Who threw the first punch: TV’s love affair with martial arts?
While today's TV action heroes are routinely expected to karate-chop, judo-kick, kung-fu-punch and somersault to twice their height – this wasn't always the case. In fact, the first time martial arts were featured on US television, was in an early episode of The Detectives (1959 to 1962), as well as guest appearances, so to speak, in westerns such as The Wild Wild West (1965 to 1969), spy capers such as The Avengers (1961 to 1969) and science fiction such as the original Star Trek (1966 to 1969).
In 1966, however, The Green Hornet spurred a martial arts mini-craze when ABC hired Bruce Lee to play Kato, valet and sidekick to the series star Van Williams. Viewers responded immediately to Lee's martial-arts manoeuvres as he stole scenes and dispatched miscreants with élan and athleticism, as the series kick-started his rise to fame. Lee also appeared in Longstreet (1971 to 1972) as Li Tsung, a fighting instructor to the titular blind investigator, portrayed by James Franciscus.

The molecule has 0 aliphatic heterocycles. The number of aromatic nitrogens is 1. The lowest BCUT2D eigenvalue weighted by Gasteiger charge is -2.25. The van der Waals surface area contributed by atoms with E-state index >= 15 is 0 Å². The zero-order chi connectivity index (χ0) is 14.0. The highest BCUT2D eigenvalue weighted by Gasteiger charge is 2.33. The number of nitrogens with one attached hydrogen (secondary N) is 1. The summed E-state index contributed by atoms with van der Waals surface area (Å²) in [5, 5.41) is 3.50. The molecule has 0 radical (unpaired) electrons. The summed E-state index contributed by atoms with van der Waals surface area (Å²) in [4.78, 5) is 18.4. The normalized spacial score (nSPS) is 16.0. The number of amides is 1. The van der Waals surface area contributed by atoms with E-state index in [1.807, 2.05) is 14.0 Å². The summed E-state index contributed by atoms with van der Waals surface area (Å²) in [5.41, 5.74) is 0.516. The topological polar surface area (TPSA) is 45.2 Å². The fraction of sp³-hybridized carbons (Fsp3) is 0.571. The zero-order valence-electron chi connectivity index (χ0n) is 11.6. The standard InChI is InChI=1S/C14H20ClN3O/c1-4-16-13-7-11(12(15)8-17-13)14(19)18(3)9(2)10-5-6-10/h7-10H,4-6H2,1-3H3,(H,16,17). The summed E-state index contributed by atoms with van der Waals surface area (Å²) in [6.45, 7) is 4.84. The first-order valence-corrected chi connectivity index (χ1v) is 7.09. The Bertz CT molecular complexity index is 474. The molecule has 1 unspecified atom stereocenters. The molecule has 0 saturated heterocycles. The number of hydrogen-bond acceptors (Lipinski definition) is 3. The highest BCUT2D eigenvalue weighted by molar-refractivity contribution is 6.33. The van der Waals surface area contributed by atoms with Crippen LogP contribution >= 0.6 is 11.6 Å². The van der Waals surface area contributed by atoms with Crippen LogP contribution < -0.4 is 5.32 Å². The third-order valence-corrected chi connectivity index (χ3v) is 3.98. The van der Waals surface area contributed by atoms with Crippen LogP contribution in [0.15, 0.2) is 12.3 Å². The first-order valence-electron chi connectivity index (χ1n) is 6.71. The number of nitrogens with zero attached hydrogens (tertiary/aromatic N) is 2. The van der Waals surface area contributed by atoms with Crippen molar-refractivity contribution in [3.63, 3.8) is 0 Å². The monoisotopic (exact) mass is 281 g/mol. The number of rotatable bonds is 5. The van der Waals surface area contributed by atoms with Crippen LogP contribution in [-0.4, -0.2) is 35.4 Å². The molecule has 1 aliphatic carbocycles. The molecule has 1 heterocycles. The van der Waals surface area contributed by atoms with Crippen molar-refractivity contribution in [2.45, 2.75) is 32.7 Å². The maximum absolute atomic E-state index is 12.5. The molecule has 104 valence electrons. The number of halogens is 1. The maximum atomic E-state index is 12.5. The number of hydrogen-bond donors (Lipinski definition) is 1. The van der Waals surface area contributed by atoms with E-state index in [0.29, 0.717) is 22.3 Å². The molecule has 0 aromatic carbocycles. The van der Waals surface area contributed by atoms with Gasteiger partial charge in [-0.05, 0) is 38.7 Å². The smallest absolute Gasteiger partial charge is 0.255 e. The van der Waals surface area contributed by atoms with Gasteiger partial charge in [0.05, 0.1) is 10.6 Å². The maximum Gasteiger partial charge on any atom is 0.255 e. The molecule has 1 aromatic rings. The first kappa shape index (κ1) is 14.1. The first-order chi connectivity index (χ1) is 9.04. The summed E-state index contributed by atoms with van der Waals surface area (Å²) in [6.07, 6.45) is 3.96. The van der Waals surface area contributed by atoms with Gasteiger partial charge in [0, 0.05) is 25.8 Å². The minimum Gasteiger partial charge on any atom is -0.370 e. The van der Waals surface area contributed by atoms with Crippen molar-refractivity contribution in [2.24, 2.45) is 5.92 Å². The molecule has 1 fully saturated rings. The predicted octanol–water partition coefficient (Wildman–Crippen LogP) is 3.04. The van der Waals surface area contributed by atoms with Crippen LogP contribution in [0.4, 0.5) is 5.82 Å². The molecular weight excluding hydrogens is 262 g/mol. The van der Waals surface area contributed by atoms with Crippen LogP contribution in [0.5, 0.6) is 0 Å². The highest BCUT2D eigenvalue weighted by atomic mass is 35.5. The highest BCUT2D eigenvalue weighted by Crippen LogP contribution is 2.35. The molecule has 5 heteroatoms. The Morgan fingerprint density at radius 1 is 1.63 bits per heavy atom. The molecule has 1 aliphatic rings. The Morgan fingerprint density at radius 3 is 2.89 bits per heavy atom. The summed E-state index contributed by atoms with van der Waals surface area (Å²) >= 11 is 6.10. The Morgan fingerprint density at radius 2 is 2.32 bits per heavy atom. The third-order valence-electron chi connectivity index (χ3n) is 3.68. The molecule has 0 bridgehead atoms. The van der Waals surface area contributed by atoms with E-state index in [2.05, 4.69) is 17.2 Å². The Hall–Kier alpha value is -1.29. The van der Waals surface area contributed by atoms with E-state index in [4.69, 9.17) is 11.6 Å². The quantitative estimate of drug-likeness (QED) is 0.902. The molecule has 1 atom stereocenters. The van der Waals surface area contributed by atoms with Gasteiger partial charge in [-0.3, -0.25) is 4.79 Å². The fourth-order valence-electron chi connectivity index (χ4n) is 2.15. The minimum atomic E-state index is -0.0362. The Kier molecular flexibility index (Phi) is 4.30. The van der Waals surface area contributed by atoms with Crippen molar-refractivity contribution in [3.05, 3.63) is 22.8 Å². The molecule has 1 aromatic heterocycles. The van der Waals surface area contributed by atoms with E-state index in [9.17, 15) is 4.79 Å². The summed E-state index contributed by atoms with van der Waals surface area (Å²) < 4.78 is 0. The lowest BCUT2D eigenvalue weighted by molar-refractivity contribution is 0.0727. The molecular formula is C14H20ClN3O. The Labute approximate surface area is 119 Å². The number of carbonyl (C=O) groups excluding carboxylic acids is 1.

The martial arts leapt to centre stage with Kung Fu (1972 to 1975) – widely acclaimed by critics and one of the most popular shows of its day – which starred David Carradine as the biracial, serene Shaolin monk, Kwai Chang Caine, who wanders the American Old West armed only with his fighting skills and spiritual training in his search for his half-brother.
Debate continues today as to whether Bruce Lee – who also auditioned for the role and whom many believe was unfairly rejected by the ABC network brass – could have made the series even more authentic and spectacular. By this time, a new programming tradition had taken root. Martial arts programming is now a popular theme across the American and global TV landscape.